|Hosted by The Broke and the Bookish|
Young adult literature should get the reputation it deserves as high quality literature worthy of study and analysis. Schools are slowly coming around to this, with some schools adding books by John Green and Sherman Alexie onto their curriculums. But why shouldn't fantasy or dystopian be taught in schools? Why is it thought to be of lesser intellectual quality that navel-gazing contemporaries? Don't get me wrong, I have loved my fair share of pretentious, navel-gazing contemporaries, but those aren't the only books of literary value. Genre books are just as intellectual. *climbs off nerd soap box*
Obviously, I could only include books that I've read, though I could think of a dozen more that I haven't that should probably go one here (like The Book Thief).
Also, I didn't include any books that I actually READ in school, even though I went to pretty atypical schools with atypical curriculum, meaning I read some books that may show up on other people's lists. OH WELL. MY LIST, MY RULES.
1. Code Name Verity by Elizabeth Wein
I learned about history as a kid through reading historical fiction. Books like Number the Stars and the American girl series taught be what World War II was far more than facts in a textbook ever could. Code Name Verity is the kind of masterpiece that should be required reading for everyone
2. Rose Under Fire by Elizabeth Wein
DITTO. And yes, they should teach both. RUF should be shoved in the hands of every child ever.
3. If I Stay by Gayle Forman
I mean, the kids might fall apart crying, but at least they'll read some gorgeous prose and learn some powerful truths about life and death.
4. The Hunger Games by Suzanne Collins
Kids should read this for two important reasons: 1) it is full of horrible awesomeness and teaches all kinds of valuable lessons, like THERE'S NO SUCH THING AS JOY (and other things), and 2) the kids who read this book are fully informed members of society. This book is so much a part of our pop-culture that to be fully ignorant of it makes you... well, a little bit more ignorant.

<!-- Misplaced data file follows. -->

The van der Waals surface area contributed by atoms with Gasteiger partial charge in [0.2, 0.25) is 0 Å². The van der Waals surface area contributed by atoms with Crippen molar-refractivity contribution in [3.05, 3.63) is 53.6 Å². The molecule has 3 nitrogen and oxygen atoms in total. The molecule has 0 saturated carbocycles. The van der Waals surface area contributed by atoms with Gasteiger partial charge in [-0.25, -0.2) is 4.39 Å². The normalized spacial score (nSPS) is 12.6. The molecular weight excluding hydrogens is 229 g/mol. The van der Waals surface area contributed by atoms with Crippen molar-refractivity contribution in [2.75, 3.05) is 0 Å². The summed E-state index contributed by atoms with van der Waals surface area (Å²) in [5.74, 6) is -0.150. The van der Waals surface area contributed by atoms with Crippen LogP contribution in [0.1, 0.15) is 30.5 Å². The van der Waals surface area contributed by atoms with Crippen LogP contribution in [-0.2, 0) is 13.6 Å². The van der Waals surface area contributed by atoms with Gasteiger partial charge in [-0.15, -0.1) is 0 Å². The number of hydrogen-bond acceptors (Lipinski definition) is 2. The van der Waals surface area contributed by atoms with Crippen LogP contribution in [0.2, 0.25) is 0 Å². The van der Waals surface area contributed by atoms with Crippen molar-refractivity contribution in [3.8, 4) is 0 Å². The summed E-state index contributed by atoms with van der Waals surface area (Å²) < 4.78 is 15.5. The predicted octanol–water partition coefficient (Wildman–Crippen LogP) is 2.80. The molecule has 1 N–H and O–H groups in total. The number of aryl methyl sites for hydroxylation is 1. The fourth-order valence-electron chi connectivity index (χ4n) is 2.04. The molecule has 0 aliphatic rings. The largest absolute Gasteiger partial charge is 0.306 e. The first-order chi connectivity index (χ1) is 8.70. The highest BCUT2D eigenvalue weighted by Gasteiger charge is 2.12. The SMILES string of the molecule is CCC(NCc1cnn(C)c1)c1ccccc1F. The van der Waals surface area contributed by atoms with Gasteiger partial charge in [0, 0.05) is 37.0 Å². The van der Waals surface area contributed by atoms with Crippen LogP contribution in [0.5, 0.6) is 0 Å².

*apologizes to blogreaders who haven't read it yet* I'M NOT CALLING YOU STUPID, I haven't read John Green, either. You're allowed to pelt me with stones. *cowers*
5. Seraphina by Rachel Hartman
For starters, this book would increase any kids vocabulary by about a million percent. The complexities of Seraphina's world, with it's politics and prejudices, would be a great setting for some classroom learning.
6. The Curious Incident of the Dog in the Night-Time by Mark Haddon
TCIotDitN is, despite it's cumbersome name, a short and powerful novel. It's told from the point of view of an autistic teenager, and it never once devolves into schmaltz. It's funny, clever, and fascinating while managing to be brutal.
7. Speak by Laurie Hals Anderson
This one seems primed and ready to be taught in schools (and it may be taught in places... though I recall a butt-faced douche-rocket trying to ban this a couple weeks ago). It's unflinching, raw, funny, and heartbreaking, and could teach millions of kids to find their voices.
8. The Song of the Lioness series by Tamora Pierce
LE DUH. Actually, I'd accept any Tortall-set Pierce series here. The Immortals, Protector of the Small, Tricksters. All full of awesome girl power, action, and excellent social messages.
8. (tie) His Dark Materials series by Philip Pullman
Considering the severe anti-religion themes of this series, I can understand why it probably WOULDN'T be taught in most schools, but it really is such a glorious, intelligent, imaginative series
9. Twilight by Stephenie Meyer
HEAR. ME. OUT. As a definitive piece of culture, for good or for bad, Twilight is worth analysis almost as a historical artifact. Why did it gain the fame and popularity that it did? What about this book, and the time it was published, lead to such a phenomenon?
10. The Harry Potter series by J.K. Rowling
Ditto above, except including literary analysis, because it is full of depth and awesome and life lessons and magicccc. And it should be law that every human being read this series. Bump Catcher in the Rye and that snot-nose Holden off the list for HP and Company.
Honorable mentions: Howl's Moving Castle by Diana Wynne Jones, Graceling by Kristin Cashore, Forever by Judy Blume, I Capture the Castle by Dodie Smith, The Betsy-Tacy books by Maud Hart Lovelace, Fever 1793 by Laurie Halse Anderson, Grave Mercy by R.L. LaFevers, Scarlet by A.C. Gaughen.